to sleep. Early in the morning, they are up and outside, seeing what is happening with their herd of cattle and goats. A man might go back inside to drink a gourd of milk, but even this often takes place outside. A man who spends time inside the house of his wife during the day is presumed to be sleeping and is designated a lazy lout. If he is sick of course, he can rest comfortably inside without fear of being talked about, otherwise he stays outside in the man’s realm. Women don’t want their husbands hanging out inside the house. This is the place for women to hang out. Men need to stay outside where they belong.
This then explains why people think that I am sick or asleep when I spend time inside my house. The idea of a person alone quietly working at his desk is not in their tradition. A man can, from time to time, go off by himself to sit and sort things out, but it is not something that happens frequently and is normally done outside the house.
After writing this on my computer at my desk alone in my room, I went outside for a break. On opening my front door, a man sitting on the front porch said: “Oh, I have been waiting here to talk to you. I saw that you were sleeping and have been waiting for you to get up from your nap.”
Recently there took place the funeral of Fr. Moses OloDonjolalo, a Maasai priest and a good friend of many years. Moses contracted an especially virulent form of TB and, following months of treatment, succumbed to this disease that claims the lives of great numbers of African people every year. Moses died in hospital and his funeral took place at Emburet in the Simanjiro area of Central Maasai country, the home of his family. A good number of the priests of the diocese came together with Spiritans that knew and worked with Moses over the years.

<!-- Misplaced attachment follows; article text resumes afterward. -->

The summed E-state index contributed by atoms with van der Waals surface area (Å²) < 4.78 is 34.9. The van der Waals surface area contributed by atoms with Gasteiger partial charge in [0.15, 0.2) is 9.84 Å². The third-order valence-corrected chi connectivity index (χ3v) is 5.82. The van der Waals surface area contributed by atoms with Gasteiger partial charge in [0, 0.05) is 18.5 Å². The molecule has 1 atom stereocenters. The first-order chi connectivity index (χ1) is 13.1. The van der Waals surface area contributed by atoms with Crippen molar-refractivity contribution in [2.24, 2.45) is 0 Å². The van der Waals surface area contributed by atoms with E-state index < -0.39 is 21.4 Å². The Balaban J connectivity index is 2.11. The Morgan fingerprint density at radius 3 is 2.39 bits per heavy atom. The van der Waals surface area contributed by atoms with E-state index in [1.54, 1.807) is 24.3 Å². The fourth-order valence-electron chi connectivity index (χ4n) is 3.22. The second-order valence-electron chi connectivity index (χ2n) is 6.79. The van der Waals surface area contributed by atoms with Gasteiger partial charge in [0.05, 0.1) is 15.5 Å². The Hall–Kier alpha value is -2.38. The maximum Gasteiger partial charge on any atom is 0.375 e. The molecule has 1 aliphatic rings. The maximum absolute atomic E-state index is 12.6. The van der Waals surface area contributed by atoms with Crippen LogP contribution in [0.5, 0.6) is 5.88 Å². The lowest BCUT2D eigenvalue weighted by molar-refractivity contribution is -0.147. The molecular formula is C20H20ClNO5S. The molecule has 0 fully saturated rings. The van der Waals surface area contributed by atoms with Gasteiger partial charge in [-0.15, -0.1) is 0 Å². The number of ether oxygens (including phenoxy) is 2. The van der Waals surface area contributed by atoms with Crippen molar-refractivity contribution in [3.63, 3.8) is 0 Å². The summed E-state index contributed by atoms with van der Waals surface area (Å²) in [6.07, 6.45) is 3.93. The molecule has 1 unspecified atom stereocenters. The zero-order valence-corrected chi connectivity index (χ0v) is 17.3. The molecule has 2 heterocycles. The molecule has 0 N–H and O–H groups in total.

The reason that I call this doubly sad is that in addition to our sadness at losing a friend, was the fact that at the funeral little notice was given to the huge number of Maasai, family and friends of Moses that had gathered to say goodbye to Moses. The church at Emburet was packed. Many people were standing outside, unable to get a seat in the fair-sized building. Except for a few non-Maasai that had traveled the three hours from Arusha town and beyond, the vast majority of those present were Maasai.
Very few Maasai are sufficiently fluent in our National language of Swahili to carry on a conversation of any depth. They do just fine going to the shops at the various trading centers in Maasai country to buy necessities like corn meal, sugar, tea, rice, cooking oil and other things. But generally, the Maasai are not comfortable when it comes to dealing with extended Swahili conversation.
For this reason, I was surprised and saddened at how the church service was organized and conducted. There was little effort to make the Maasai feel at home and to participate in the rites. The ceremonies were in the Kiswahili language, and a small Kiswahili choir from Arusha sang Kiswahili hymns. The full church of Maasai was left to watch a spectacle that was foreign and not understandable. It was their son, brother and friend that had died. The leaders of the service were more than capable of doing the rites in the Maasai language and organizing Maasai hymns, but none of this happened. Although the readings from the bible were read in Maasai after the Kiswahili version, it was clear to me that the Maasai leader who read the scripture passages in Maasai was somewhat embarrassed and even reluctant to be doing that. The sermon was long and in Kiswahili with no one translating. Most of the congregation didn’t understand a word. I suppose the thinking was: Kiswahili is our national language the Maasai should learn it. If they don’t understand, it is their own fault. This is the attitude of people who at the same time, no doubt, automatically speak in their own home languages when they visit their parents and relatives.
To speak to God is at least as intimate a situation as speaking to one’s parents. Shouldn’t people be offered the opportunity to pray and worship in the language in which they feel most at home?